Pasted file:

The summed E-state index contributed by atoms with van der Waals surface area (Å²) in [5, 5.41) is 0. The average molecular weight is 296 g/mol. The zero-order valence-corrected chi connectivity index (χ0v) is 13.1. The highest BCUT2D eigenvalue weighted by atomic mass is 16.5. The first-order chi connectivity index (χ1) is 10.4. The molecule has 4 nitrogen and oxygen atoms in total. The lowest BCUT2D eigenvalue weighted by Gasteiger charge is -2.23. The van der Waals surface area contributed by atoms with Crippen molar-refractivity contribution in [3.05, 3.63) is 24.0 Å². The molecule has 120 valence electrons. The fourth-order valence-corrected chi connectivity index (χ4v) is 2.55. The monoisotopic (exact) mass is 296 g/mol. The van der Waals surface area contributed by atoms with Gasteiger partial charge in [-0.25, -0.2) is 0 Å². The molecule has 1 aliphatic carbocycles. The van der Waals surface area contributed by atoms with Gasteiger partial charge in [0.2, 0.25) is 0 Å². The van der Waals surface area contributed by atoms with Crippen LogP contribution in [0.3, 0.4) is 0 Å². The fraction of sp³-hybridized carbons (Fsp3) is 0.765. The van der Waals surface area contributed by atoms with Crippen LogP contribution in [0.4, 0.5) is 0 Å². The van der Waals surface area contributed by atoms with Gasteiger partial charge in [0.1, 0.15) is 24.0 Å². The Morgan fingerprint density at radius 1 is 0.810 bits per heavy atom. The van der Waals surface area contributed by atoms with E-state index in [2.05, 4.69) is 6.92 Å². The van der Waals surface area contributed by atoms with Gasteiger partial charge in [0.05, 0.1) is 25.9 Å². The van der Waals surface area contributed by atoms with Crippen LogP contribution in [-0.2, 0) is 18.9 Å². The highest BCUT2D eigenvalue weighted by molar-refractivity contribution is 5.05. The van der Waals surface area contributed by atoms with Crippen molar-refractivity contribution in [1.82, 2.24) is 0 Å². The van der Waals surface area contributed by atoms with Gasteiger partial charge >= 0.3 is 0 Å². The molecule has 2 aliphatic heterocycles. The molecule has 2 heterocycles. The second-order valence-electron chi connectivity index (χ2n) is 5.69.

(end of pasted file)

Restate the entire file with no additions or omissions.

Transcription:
The summed E-state index contributed by atoms with van der Waals surface area (Å²) in [5, 5.41) is 0. The average molecular weight is 296 g/mol. The zero-order valence-corrected chi connectivity index (χ0v) is 13.1. The highest BCUT2D eigenvalue weighted by atomic mass is 16.5. The first-order chi connectivity index (χ1) is 10.4. The molecule has 4 nitrogen and oxygen atoms in total. The lowest BCUT2D eigenvalue weighted by Gasteiger charge is -2.23. The van der Waals surface area contributed by atoms with Crippen molar-refractivity contribution in [3.05, 3.63) is 24.0 Å². The molecule has 120 valence electrons. The fourth-order valence-corrected chi connectivity index (χ4v) is 2.55. The monoisotopic (exact) mass is 296 g/mol. The van der Waals surface area contributed by atoms with Gasteiger partial charge in [-0.25, -0.2) is 0 Å². The molecule has 1 aliphatic carbocycles. The van der Waals surface area contributed by atoms with Gasteiger partial charge in [0.2, 0.25) is 0 Å². The van der Waals surface area contributed by atoms with Crippen LogP contribution in [0.3, 0.4) is 0 Å². The fraction of sp³-hybridized carbons (Fsp3) is 0.765. The van der Waals surface area contributed by atoms with Crippen LogP contribution in [0.4, 0.5) is 0 Å². The van der Waals surface area contributed by atoms with Gasteiger partial charge in [0.1, 0.15) is 24.0 Å². The Morgan fingerprint density at radius 1 is 0.810 bits per heavy atom. The van der Waals surface area contributed by atoms with E-state index in [2.05, 4.69) is 6.92 Å². The van der Waals surface area contributed by atoms with Gasteiger partial charge in [0.05, 0.1) is 25.9 Å². The van der Waals surface area contributed by atoms with Crippen LogP contribution in [-0.2, 0) is 18.9 Å². The highest BCUT2D eigenvalue weighted by molar-refractivity contribution is 5.05. The van der Waals surface area contributed by atoms with Crippen molar-refractivity contribution in [1.82, 2.24) is 0 Å². The van der Waals surface area contributed by atoms with Gasteiger partial charge >= 0.3 is 0 Å². The molecule has 2 aliphatic heterocycles. The molecule has 2 heterocycles. The second-order valence-electron chi connectivity index (χ2n) is 5.69.